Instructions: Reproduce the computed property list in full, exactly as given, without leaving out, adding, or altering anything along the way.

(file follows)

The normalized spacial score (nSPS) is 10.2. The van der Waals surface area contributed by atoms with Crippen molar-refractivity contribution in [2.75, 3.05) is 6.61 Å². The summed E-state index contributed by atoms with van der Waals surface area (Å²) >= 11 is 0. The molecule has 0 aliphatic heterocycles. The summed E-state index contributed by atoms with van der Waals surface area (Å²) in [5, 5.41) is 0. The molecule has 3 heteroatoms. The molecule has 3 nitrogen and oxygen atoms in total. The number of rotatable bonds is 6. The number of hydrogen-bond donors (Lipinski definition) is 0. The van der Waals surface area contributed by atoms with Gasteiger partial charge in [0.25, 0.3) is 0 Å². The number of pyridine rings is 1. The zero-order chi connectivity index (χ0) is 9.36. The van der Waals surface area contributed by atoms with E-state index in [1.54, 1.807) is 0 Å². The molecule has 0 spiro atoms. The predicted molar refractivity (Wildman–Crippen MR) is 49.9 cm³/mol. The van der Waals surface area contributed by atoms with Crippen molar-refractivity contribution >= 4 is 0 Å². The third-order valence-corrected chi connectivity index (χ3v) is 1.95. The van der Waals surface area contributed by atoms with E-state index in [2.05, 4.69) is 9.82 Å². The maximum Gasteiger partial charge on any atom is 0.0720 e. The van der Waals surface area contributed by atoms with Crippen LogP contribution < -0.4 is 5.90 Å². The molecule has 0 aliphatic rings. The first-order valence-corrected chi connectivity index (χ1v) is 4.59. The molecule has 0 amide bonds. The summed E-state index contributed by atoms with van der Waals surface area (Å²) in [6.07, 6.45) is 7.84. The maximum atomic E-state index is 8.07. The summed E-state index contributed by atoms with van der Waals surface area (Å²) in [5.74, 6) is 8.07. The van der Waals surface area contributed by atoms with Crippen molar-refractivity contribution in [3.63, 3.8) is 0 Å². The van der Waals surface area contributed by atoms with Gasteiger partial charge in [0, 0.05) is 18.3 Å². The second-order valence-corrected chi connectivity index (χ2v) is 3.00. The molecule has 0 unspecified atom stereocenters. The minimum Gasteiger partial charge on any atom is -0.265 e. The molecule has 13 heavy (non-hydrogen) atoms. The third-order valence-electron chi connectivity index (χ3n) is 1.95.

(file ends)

The normalized spacial score (nSPS) is 10.2. The van der Waals surface area contributed by atoms with Crippen molar-refractivity contribution in [2.75, 3.05) is 6.61 Å². The summed E-state index contributed by atoms with van der Waals surface area (Å²) >= 11 is 0. The molecule has 0 aliphatic heterocycles. The summed E-state index contributed by atoms with van der Waals surface area (Å²) in [5, 5.41) is 0. The molecule has 3 heteroatoms. The molecule has 3 nitrogen and oxygen atoms in total. The number of rotatable bonds is 6. The number of hydrogen-bond donors (Lipinski definition) is 0. The van der Waals surface area contributed by atoms with Gasteiger partial charge in [0.25, 0.3) is 0 Å². The number of pyridine rings is 1. The zero-order chi connectivity index (χ0) is 9.36. The van der Waals surface area contributed by atoms with E-state index in [1.54, 1.807) is 0 Å². The molecule has 0 spiro atoms. The predicted molar refractivity (Wildman–Crippen MR) is 49.9 cm³/mol. The van der Waals surface area contributed by atoms with Crippen molar-refractivity contribution >= 4 is 0 Å². The third-order valence-corrected chi connectivity index (χ3v) is 1.95. The van der Waals surface area contributed by atoms with E-state index in [2.05, 4.69) is 9.82 Å². The maximum Gasteiger partial charge on any atom is 0.0720 e. The van der Waals surface area contributed by atoms with Crippen LogP contribution < -0.4 is 5.90 Å². The molecule has 0 aliphatic rings. The first-order valence-corrected chi connectivity index (χ1v) is 4.59. The molecule has 0 amide bonds. The summed E-state index contributed by atoms with van der Waals surface area (Å²) in [6.07, 6.45) is 7.84. The maximum atomic E-state index is 8.07. The summed E-state index contributed by atoms with van der Waals surface area (Å²) in [5.74, 6) is 8.07. The van der Waals surface area contributed by atoms with Crippen molar-refractivity contribution in [3.63, 3.8) is 0 Å². The van der Waals surface area contributed by atoms with Gasteiger partial charge in [0, 0.05) is 18.3 Å². The second-order valence-corrected chi connectivity index (χ2v) is 3.00. The molecule has 0 unspecified atom stereocenters. The minimum Gasteiger partial charge on any atom is -0.265 e. The molecule has 13 heavy (non-hydrogen) atoms. The third-order valence-electron chi connectivity index (χ3n) is 1.95.